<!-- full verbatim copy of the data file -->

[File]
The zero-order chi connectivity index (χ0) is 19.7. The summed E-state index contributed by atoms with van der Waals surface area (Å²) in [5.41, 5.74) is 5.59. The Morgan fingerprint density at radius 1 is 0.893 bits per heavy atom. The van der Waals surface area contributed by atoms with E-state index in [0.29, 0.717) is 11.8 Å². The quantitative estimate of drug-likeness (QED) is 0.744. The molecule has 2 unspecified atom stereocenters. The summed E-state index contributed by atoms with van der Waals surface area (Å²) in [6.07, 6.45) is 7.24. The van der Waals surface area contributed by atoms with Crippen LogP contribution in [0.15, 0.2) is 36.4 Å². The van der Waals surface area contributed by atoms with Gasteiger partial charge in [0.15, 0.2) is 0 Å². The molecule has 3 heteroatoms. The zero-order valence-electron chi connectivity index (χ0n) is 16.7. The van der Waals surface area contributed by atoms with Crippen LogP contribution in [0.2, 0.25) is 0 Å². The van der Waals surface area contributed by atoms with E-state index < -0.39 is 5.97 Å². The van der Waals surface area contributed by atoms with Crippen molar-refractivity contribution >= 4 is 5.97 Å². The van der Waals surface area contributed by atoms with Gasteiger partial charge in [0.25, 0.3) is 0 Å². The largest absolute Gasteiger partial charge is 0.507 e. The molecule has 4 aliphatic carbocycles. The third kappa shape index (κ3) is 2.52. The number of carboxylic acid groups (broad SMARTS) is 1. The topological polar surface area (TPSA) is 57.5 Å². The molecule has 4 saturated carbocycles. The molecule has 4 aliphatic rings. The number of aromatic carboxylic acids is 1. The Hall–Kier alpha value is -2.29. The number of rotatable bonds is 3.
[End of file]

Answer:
The zero-order chi connectivity index (χ0) is 19.7. The summed E-state index contributed by atoms with van der Waals surface area (Å²) in [5.41, 5.74) is 5.59. The Morgan fingerprint density at radius 1 is 0.893 bits per heavy atom. The van der Waals surface area contributed by atoms with E-state index in [0.29, 0.717) is 11.8 Å². The quantitative estimate of drug-likeness (QED) is 0.744. The molecule has 2 unspecified atom stereocenters. The summed E-state index contributed by atoms with van der Waals surface area (Å²) in [6.07, 6.45) is 7.24. The van der Waals surface area contributed by atoms with Crippen LogP contribution in [0.15, 0.2) is 36.4 Å². The van der Waals surface area contributed by atoms with Gasteiger partial charge in [0.15, 0.2) is 0 Å². The molecule has 3 heteroatoms. The zero-order valence-electron chi connectivity index (χ0n) is 16.7. The van der Waals surface area contributed by atoms with Crippen LogP contribution in [0.2, 0.25) is 0 Å². The van der Waals surface area contributed by atoms with E-state index < -0.39 is 5.97 Å². The van der Waals surface area contributed by atoms with Crippen molar-refractivity contribution >= 4 is 5.97 Å². The van der Waals surface area contributed by atoms with Gasteiger partial charge in [0.25, 0.3) is 0 Å². The largest absolute Gasteiger partial charge is 0.507 e. The molecule has 4 aliphatic carbocycles. The third kappa shape index (κ3) is 2.52. The number of carboxylic acid groups (broad SMARTS) is 1. The topological polar surface area (TPSA) is 57.5 Å². The molecule has 4 saturated carbocycles. The molecule has 4 aliphatic rings. The number of aromatic carboxylic acids is 1. The Hall–Kier alpha value is -2.29. The number of rotatable bonds is 3.